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I have a list of lists. The first element in each sublist is a chromosome eg 'chr1', 'chr5', 'chr10', 'chrX' and 'chrY'. I want to sort the sublists by chromosome number and then by X and Y. I have tried the following.

List.sort(key=lambda x: Set_Chr_Nr_(x[0]))

I am using the following def, which takes the chromosome string, removes the 'chr', converts the remainder to an int if it is a number, and asssigns a number if it is an 'X' or 'Y'.

def Set_Chr_Nr_ (Chr):
    """ Sort by chromosome """
    if Chr: 
        New = Chr[3:]
        if New == 'X': New = 23
        elif New == 'Y': New = 24
        elif New == 'M': New = 25
        else: New = int(New)
        New = 0
    return New

But it does not return the desired sort order. Instead, I get a list that starts with sublists contiaing 'chr1' but puts sublists containing 'chr10' next, not 'chr2'. What am I doing wrong here?

Example data with column header:

Type    OriginChr   OriginBegin OriginEnd   DestChr DestBegin   DestEnd

inversion   chr10   13105010    13105143    chr10   13104876    13105378

inversion   chr14   87902496    87902539    chr14   87902497    87902540


share|improve this question
why not post that list of lists as well. – Ashwini Chaudhary Jan 18 '13 at 16:20
I analyse human genomes and the lists tend to be ginormous :) – Rick Tearle Jan 18 '13 at 16:26
@RickTearle Post a portion of it. – Gareth Latty Jan 18 '13 at 16:27
You can post a small part of it, coz we need some sample input. – Ashwini Chaudhary Jan 18 '13 at 16:27
Also note that you should check out PEP-8 - CapWords is generally reserved for class names, and using it for variables makes it hard to read for most used to Python. (SO even highlights them differently, presuming they are classes). – Gareth Latty Jan 18 '13 at 16:28
up vote 1 down vote accepted

You can try,

a = ['chr1', 'chr10', 'chr5', 'chrX']
sorted(a, key=lambda x: Set_Chr_Nr_(x))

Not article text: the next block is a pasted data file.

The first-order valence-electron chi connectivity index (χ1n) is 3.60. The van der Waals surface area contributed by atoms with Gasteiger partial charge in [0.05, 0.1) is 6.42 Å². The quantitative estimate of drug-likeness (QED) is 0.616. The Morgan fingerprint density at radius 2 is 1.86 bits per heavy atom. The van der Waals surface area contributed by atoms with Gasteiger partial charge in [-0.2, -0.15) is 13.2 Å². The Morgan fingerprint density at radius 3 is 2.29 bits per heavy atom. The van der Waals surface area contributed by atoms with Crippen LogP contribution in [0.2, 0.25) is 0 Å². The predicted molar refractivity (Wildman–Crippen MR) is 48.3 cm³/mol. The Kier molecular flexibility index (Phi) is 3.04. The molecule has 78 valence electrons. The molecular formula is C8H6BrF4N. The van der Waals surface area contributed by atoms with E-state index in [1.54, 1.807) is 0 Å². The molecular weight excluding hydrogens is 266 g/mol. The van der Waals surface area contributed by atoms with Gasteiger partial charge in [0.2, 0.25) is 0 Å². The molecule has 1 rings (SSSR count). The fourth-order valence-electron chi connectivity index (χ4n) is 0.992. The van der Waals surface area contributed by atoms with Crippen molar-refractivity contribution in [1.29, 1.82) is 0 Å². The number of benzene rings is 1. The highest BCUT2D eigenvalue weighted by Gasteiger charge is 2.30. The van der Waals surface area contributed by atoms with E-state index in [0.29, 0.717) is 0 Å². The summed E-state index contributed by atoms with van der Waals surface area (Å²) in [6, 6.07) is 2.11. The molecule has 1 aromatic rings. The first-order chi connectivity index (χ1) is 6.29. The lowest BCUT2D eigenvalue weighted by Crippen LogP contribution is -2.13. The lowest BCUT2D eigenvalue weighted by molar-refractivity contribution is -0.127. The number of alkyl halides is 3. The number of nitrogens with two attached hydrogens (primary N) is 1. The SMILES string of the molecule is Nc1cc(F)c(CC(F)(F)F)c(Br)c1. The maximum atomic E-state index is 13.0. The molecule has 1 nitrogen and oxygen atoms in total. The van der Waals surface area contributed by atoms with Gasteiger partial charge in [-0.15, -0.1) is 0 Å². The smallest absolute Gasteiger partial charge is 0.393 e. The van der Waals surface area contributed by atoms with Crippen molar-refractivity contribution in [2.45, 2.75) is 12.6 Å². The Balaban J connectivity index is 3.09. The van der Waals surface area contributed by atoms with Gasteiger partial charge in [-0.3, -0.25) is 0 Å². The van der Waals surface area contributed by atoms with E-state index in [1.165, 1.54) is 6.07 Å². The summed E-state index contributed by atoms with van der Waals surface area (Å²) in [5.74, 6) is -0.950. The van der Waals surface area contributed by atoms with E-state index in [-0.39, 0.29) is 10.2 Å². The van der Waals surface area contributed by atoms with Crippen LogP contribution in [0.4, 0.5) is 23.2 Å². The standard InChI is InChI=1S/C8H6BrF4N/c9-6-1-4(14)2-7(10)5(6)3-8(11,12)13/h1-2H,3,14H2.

print a

If you want to use list.sort(), you can switch to,

a.sort(lambda x,y: x-y, key=lambda x: Set_Chr_Nr_(x))

For you original input, if the column is fixed, this will work,

a = [['inversion', 'chr14', 87902496, 87902539, 'chr14', 87902497, 87902540], ['inversion', 'chr10', 13105010, 13105143, 'chr10', 13104876, 13105378]]
sorted(a, key=lambda x: Set_Chr_Nr_(x[1]))
print a
share|improve this answer
But then I am passing a list to the def, and not a string containing the chromosome? – Rick Tearle Jan 18 '13 at 16:45
So you suggest that I pass the list to the function, extract the required element of the list, process it to extract the chromosome number, and return that? Why is that more likely to work than just passing the string containing the chromosome to the function? – Rick Tearle Jan 18 '13 at 16:48
@RickTearle you want to sort the list so you need to pass the list. you can check this url, it tells several ways for sorting in python. – Qiang Jin Jan 18 '13 at 16:51
Looking at the page you posted, specifically the first example using lambda, it appears that a list is not being passed, but an element of a list. So I don't think you have to pass a list. I tested this on one of the other elements of the list, which is purely numeric, and the lambda approach sorted the list correctly. – Rick Tearle Jan 18 '13 at 16:56
@RickTearle i'm a little confused, e.g. sorted(a, key=lambda x: ...), the list a is passed to function sorted, the x is passed to lambda. i don't kown what you existly means. – Qiang Jin Jan 18 '13 at 16:58

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